- 1 is tenant-occupied.
- 1 is a cash-only probate sale AND it’ll be delivered tenant-occupied.
- 1 is cash-only for investors.
- So then, there were 2…
And they’re fine. I’m sure they’ll make one of the 18 million people in the greater LA area very happy! They’re just not the right home for me, you know? I love Los Angeles – I’ll be celebrating 10 years here at the end of May, and I want to stay for the rest of my life – but unless I (a.) win the lottery or (b.) find a rich benefactor, buying real estate and laying down my permanent roots here just doesn’t seem like it’s in the cards for me. But seeing as I’d like to, you know, own a home before I’m deceased, I figured that I should start changing up my strategy.
I Reconsidered My Priorities
This process may also be known by its more colloquial name, “the reality check.” I started to consider searching elsewhere – just like Ajai did, after her year-long search in LA – with the hopes of keeping my apartment and balancing my current rent with a mortgage on a “vacation” property. I ran the numbers, planned a budget, and came up with my own list of nice-to-haves.
This is where I landed. The gist, in case you can’t read my handwriting was as follows: affordable, architecturally interesting, warm, and not in the middle of nowhere.
Now feels like the time to clarify that my goal for homeownership has never been to diversify my investments or to accumulate wealth or to climb some sort of socioeconomic ladder – I simply want a stable place to call my own, forever. And for that reason, I started to think that maybe this idea for a vacation property was better – you know, prioritizing a smaller, more manageable destination that I’d be able to share and enjoy with friends and loved ones. It felt like a more – I don’t know, fun, maybe? use of capital when I compared it to buying a home just for me.
But true to form, I’ve never been great at thinking small (which, from here on out, I will blame on genetics). If I was going to invest in a property to share with my friends – most of whom already live in some of the most dynamic and beautiful cities across America – why not just do a quick check search in, uh, some actual vacation destinations in other parts of the world? No harm there, right? (Those will be my famous last words, I think.)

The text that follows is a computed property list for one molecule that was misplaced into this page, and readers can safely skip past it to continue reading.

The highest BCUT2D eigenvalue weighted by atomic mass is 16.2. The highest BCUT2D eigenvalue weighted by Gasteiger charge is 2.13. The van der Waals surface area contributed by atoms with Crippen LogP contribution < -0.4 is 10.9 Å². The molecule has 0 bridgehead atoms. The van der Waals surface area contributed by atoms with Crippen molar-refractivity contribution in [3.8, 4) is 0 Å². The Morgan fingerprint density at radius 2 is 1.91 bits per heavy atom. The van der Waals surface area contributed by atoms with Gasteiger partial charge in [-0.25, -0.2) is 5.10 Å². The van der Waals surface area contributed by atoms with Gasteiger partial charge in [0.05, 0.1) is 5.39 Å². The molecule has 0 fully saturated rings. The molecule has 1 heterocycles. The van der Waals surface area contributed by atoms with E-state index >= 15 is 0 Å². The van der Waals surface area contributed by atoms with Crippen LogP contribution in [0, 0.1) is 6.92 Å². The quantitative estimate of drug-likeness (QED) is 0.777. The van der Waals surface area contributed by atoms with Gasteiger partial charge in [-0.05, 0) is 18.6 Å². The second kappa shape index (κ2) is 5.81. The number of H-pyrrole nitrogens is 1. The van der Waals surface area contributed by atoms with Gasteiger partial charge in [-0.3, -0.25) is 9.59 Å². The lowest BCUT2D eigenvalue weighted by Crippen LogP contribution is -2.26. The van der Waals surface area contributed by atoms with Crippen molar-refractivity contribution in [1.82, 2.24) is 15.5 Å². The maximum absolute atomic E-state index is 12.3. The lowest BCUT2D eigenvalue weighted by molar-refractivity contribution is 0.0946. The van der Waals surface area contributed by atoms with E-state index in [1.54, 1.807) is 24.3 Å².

I Did My (Admittedly Boring & Unglamorous) Research
So in April, I threw myself deep in to learning the ins-and-outs of international real estate. I wasn’t trying to pull a Say Yes to The Dress here – like, when you fall in love with something totally unattainable and spend the rest of your life yearning for the impossible – so I’d pick a destination and then pull as much information as I could find about the seven following questions. If you’re interested in buying internationally, I found these to be the best places to start, too. It’s high level and by no means totally comprehensive, but hopefully it’ll be a little helpful as a jumping off point 🙂
- Where can I buy? Some countries allow foreigners the same purchasing rights as citizens; others limit the property type, size, or locations available.
- How long can you stay? Oh, Schengen zone. Ah, 90/180 rule (read: you can stay 90 days every 180 days). That was okay for me – I love LA and don’t need to move permanently! – but it may affect where you choose to search.
- Is financing available at all? Transparently, I’m looking to buy in cash (and it’s possible – for way less than I’d spend on a comparable property in America!). But there are lots of options for financing, too. Most folks work with local lenders (albeit with terms much different than we’re used to here in the US). There are also a few international banks who offer foreign mortgages in a select group of countries. But beyond that – and maybe most importantly – do you have the risk tolerance for fluctuating currencies? Will you be okay if the value of the dollar falls?
- What are the long term costs? As someone who is pretty intimately familiar with the property tax structure of LA, this one was a big sticking point for me. What do the usual, boring, recurring, long-term costs look like in your area of choice?
- How much would the international renovation process cost? Yeah, you do need to be pretty far into a process to find the folks with whom to have this discussion. Fortunately, I did make it pretty far, and I have a great benchmark number to reference (if you’re interested in the area where I landed, at least).
- Are there any benefits to your new location? Whether you’re looking for tax breaks, programs that help finance green renovations, paths to citizenship, or visas, there are a lot of incentives out there that can help you achieve your goals (whatever they are).
- What does weather look like? Simple? Yeah. And while an island home sounds amazing in theory, I don’t have the mental bandwidth to worry about hurricanes or sea levels or wind in a home that I’d only occupy part-time. So for me, zoning in on areas with temperate, mild climates became the name of the game.
Noticeably – and maybe foolishly – absent from my list is the question, “what does the rental market look like for tourists?” Turning a profit isn’t a priority for me – I think of this more as an investment in my own happiness vs. an investment to generate financial returns – but also…I’m still young and idealistic, so who knows? Maybe one day, I’ll come around. 🙂